The bores of the first set 28 a, 28 b and 28 c are all inclined at an angle to the palmar plane of, for example, 25°, as shown diagrammatically in FIG. 5B. The three bores of the middle set, 28 a′, 28 b′ and 28 c′ are all inclined at a vertical component angle to the palmar plane of, for example 45° while the rear set, 28 a″, 28 b″ and 28 c″ are inclined at an exemplary component angle of 50°. These angles and the number of bores are exemplary only, it being apparent that other selections of compound angles, numbers of or grouping of bores are within the teaching of this invention. The respective angles of the bores 28 may be whatever is required to substantially align the guide wire with the pertinent axis of the scaphoid bone, considering the bone's inclination with respect to a palmar plane, as seen in a lateral X-ray view of the wrist, and the horizontal angle of the bone with respect to the sagittal plane, as seen in the AP view of the wrist.
 It is apparent that a single group of bores, such as the three sets of three described above will function for only one wrist, that is, the left or the right. The bores 28 for the left wrist have been discussed above. Accordingly, a second group of bores 29 may be placed in the palmar jaw 4 for use with the other wrist. The bores 29 are configured similarly to the left wrist bores 28, except they are at reverse horizontal component angles, diverging from a common opening 10R in the upper surface of the lower jaw 4 to a plurality of spaced apart openings in the bottom surface of the lower jaw.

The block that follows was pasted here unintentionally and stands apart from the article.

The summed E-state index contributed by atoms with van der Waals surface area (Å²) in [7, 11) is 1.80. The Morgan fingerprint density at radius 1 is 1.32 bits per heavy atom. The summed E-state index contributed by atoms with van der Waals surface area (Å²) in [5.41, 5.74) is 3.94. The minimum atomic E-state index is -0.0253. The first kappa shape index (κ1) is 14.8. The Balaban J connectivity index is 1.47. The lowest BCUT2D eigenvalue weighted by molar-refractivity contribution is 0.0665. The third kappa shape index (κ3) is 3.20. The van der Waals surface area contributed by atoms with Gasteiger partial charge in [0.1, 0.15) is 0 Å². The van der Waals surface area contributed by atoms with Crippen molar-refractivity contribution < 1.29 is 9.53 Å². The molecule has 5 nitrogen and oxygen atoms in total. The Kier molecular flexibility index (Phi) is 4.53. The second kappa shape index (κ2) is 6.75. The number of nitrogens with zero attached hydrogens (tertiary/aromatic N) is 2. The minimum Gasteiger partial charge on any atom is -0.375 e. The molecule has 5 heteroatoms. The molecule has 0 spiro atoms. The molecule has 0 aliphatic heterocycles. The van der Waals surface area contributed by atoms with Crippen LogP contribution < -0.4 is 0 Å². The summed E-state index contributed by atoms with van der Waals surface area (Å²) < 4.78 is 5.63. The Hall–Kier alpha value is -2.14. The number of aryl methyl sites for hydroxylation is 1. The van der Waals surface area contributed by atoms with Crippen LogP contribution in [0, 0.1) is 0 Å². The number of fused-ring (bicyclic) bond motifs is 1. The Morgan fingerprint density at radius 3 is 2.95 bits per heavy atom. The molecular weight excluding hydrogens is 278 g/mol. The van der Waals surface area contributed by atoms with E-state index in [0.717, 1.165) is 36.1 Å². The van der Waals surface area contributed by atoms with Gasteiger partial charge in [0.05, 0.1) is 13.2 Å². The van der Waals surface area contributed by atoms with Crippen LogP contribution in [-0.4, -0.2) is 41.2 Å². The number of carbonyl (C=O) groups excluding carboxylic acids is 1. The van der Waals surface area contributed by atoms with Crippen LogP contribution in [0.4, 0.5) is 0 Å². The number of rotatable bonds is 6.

The novel percutaneous fixation method of the present invention makes use of the clamping device 2 of the present invention. The purpose of the fixation method and the accessory device 2 is to ultimately implant a fixation device, such as a lag screw 44, accurately across the faces of the fracture fragments so as to achieve maximum apposition of the bone fragments. Snug fitting bone fragments tend to resist the entry of joint fluid into the fracture site, thus eliminating the destruction of the blood clots that are necessary to the union of the bone.